Spain and Spanish speaking countries have a different relationship to food and drink to English speaking countries. In the UK and USA eating tends to be functional. In Hispanic countries, food is more of a social thing. Tapas plays an important part in the daily food and drink cycle of many Spanish lives. Tapas is synonymous with Spain, so Visit Spain declared the 3rd Thursday in June World Tapas Day as a way of celebrating them.
This year, Visit Spain organised a Fiesta de Tapas for the World Tapas Day celebrations in London. Held in conjunction with tourist boards for the Granada and Jaén regions, the event showcased the tapas from the area. We were lucky enough to get an invitation this fab event and the chance to try some wonderful Andalucian food.
Tapas is a part of life in Spain and World Tapas Day celebrates a way of eating that’s a part of Spanish cultureClick to tweet
So you think you know about tapas?
Many people who visit Spain head for a tapas restaurant and plough their way through a pile of Patatas Bravas and calamari rings. After washing it down with a jug of sangria, they leave content thinking that they’ve had a genuine Spanish dining experience and they know all about tapas. Unfortunately, they probably aren’t getting the best tapas and they don’t get the real point of eating tapas.
So, how did these wonderful dishes come into being? The word tapa literally means lid or cover. The food gets its name from the custom of innkeepers serving drinks with a slice of bread or ham on the top of the glass. However, as to why innkeepers started doing this, nobody knows for sure. There are probably as many tapas origin stories as there are regions in Spain.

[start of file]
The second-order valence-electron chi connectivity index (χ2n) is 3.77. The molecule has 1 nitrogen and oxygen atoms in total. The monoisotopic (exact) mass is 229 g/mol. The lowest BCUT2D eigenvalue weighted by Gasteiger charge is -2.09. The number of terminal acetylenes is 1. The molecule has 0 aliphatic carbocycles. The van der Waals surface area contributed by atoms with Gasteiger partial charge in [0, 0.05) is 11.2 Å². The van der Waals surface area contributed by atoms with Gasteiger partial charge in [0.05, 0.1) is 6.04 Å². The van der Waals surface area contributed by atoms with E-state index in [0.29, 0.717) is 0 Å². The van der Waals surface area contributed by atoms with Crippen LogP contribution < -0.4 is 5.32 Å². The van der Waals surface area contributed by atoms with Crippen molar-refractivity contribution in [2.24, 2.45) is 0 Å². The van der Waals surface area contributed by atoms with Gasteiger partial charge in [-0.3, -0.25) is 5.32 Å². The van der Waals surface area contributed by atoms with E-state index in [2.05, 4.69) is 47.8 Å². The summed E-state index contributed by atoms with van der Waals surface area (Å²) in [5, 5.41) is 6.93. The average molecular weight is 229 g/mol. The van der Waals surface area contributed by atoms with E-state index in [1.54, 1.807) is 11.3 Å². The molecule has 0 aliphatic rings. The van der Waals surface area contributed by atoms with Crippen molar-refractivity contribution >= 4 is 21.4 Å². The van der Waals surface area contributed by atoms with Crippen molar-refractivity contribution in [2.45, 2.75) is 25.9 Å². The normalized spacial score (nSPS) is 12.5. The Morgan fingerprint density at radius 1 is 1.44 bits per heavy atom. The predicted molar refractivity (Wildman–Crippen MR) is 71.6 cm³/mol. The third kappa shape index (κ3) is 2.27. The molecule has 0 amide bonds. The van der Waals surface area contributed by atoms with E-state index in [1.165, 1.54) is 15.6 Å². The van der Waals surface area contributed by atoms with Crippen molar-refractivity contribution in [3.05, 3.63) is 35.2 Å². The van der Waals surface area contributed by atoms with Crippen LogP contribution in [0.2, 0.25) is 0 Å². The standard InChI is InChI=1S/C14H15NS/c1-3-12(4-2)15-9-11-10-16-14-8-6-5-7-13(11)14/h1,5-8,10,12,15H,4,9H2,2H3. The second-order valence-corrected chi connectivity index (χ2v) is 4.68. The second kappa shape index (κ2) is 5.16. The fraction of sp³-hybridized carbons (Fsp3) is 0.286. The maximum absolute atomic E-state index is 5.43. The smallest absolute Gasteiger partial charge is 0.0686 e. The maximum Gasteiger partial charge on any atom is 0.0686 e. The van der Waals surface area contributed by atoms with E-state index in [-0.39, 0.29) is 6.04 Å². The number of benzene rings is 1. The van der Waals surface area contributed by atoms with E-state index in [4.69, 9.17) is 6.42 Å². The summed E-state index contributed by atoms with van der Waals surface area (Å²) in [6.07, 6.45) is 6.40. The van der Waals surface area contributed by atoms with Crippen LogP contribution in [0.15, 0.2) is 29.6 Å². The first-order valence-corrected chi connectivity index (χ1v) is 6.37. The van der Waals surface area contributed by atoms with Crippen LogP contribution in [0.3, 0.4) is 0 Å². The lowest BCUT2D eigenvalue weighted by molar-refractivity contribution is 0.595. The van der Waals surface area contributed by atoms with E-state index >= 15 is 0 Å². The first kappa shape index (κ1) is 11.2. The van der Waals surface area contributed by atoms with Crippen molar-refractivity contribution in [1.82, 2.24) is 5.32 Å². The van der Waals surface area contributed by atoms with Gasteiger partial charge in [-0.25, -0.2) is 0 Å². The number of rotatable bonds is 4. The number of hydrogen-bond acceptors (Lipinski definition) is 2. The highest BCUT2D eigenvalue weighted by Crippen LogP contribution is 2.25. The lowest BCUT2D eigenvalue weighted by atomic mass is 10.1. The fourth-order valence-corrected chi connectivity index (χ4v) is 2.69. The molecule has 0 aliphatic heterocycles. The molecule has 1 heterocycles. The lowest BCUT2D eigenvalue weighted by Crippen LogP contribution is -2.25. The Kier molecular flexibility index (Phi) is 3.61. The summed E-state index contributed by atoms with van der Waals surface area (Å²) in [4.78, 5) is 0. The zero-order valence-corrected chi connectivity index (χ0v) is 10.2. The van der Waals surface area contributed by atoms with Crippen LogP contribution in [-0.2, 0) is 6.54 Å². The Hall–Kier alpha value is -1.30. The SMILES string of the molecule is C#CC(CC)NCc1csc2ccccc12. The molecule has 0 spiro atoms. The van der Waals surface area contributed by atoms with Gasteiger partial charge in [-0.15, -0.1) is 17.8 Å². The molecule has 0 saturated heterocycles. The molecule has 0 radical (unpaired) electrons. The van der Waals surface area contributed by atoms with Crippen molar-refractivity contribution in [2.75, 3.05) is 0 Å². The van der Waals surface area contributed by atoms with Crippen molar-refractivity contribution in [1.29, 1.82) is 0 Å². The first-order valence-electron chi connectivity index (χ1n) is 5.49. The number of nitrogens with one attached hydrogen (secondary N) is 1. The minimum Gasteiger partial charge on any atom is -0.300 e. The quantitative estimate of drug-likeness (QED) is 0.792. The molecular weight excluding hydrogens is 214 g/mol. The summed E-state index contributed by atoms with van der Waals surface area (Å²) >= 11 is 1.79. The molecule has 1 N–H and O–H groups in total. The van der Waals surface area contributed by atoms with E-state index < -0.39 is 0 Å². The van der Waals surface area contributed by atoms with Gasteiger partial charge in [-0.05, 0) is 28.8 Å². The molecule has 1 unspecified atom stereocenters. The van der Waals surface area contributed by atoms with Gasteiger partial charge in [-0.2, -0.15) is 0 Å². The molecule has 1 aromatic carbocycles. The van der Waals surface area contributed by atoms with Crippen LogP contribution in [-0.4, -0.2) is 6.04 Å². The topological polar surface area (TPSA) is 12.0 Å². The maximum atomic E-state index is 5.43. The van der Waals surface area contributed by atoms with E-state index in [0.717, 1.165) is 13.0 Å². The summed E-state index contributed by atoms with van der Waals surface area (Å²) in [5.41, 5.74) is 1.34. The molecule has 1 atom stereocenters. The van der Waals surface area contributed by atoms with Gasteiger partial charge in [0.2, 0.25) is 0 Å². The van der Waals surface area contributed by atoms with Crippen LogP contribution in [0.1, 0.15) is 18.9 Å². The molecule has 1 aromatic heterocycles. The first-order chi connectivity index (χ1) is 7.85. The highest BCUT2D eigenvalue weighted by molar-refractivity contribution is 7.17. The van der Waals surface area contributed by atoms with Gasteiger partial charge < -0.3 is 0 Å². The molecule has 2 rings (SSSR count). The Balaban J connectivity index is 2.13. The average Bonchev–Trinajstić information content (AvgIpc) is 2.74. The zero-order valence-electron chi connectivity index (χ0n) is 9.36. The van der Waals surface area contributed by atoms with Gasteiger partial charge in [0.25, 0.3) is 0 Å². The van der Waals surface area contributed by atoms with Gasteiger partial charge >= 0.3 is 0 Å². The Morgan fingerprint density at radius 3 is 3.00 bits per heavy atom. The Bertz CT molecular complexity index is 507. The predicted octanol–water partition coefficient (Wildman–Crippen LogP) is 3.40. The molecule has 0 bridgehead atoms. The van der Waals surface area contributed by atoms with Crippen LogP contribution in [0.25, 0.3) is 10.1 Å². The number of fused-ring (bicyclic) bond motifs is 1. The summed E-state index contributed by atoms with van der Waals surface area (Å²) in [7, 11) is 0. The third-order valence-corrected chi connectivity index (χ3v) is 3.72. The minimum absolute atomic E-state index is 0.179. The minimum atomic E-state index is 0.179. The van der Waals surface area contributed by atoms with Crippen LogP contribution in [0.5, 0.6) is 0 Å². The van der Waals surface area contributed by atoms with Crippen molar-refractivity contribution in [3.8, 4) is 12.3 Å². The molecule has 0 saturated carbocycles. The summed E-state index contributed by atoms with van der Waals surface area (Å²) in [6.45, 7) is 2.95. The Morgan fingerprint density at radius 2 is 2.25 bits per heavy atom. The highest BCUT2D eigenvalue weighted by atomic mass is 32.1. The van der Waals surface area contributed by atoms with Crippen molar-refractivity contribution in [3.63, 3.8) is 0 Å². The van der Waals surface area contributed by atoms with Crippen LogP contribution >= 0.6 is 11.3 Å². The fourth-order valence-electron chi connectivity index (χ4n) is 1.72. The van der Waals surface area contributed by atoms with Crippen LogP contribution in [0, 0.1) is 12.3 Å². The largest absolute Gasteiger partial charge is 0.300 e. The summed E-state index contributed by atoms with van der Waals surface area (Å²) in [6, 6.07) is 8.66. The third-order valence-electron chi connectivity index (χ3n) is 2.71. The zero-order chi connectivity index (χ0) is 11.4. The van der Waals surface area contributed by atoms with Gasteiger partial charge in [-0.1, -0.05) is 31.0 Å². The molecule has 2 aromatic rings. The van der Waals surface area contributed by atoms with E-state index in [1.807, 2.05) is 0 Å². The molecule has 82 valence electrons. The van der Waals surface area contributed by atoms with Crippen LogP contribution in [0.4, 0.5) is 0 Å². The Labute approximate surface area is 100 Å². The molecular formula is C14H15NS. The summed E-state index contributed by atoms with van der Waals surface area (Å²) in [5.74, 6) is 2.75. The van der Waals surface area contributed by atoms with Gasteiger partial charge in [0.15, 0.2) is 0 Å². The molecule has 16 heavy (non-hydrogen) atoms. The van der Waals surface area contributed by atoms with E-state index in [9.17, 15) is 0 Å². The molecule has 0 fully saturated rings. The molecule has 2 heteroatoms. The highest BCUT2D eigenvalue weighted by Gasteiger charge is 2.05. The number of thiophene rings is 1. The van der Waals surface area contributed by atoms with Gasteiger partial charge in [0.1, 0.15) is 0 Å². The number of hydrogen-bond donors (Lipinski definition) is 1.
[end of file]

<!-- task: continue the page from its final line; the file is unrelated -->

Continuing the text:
Over time, tapas have evolved, incorporating new ingredients and styles. Today, all the regions of Spain have tapas dishes that reflect the local cuisine. Tapas competitions are held across Spain, with a national competition every November. Spanish people tapear (the act of eating tapas) as an appetiser before dinner or lunch. Although, after 3 or 4 tapas that sometimes ends up turning into dinner. Another Spanish way of enjoying tapas is to ir de tapa, which is basically bar hopping with a tapa and small drink at each stop.
London’s World Tapas Day party
The 2017 World Tapas Day party was held at Carousel London. We were among the first to arrive and were welcomed with chilled glasses of Tinto de Verano. A bit like sangria, but without the fruit and added spirits. In my opinion, this mixture of red wine with soda water is very refreshing. Chatting to the guys from Visit Spain, I discovered that Tinto de Verano is a popular drink amongst the Spanish. Sangria, on the other hand, is pretty much only drunk by tourists.
As a few more people arrived, they started to bring around the trays of tapas. After they started with the tapas, I can honestly say they didn’t stop. Things officially kicked off with a welcome from the Director of Tourism for Granada, who introduced the various people from the tourist offices. For the rest of the evening, they were around to answer our questions about Granada and Jaén.
Around the sides of the room, suppliers from the two regions had set up stalls, displaying their products. So, as well as the tapas that was brought out on the trays, we had a whole load of other goodies to try out.
Discovering Andalucian flavours on World Tapas Day
Granada and Jaén are part of the Autonomous Region of Andalucia. As with all the other regions of Spain, Andalucía has its own types of tapas. In our tapas making class, we had found out that Gazpacho was an Andalucian speciality.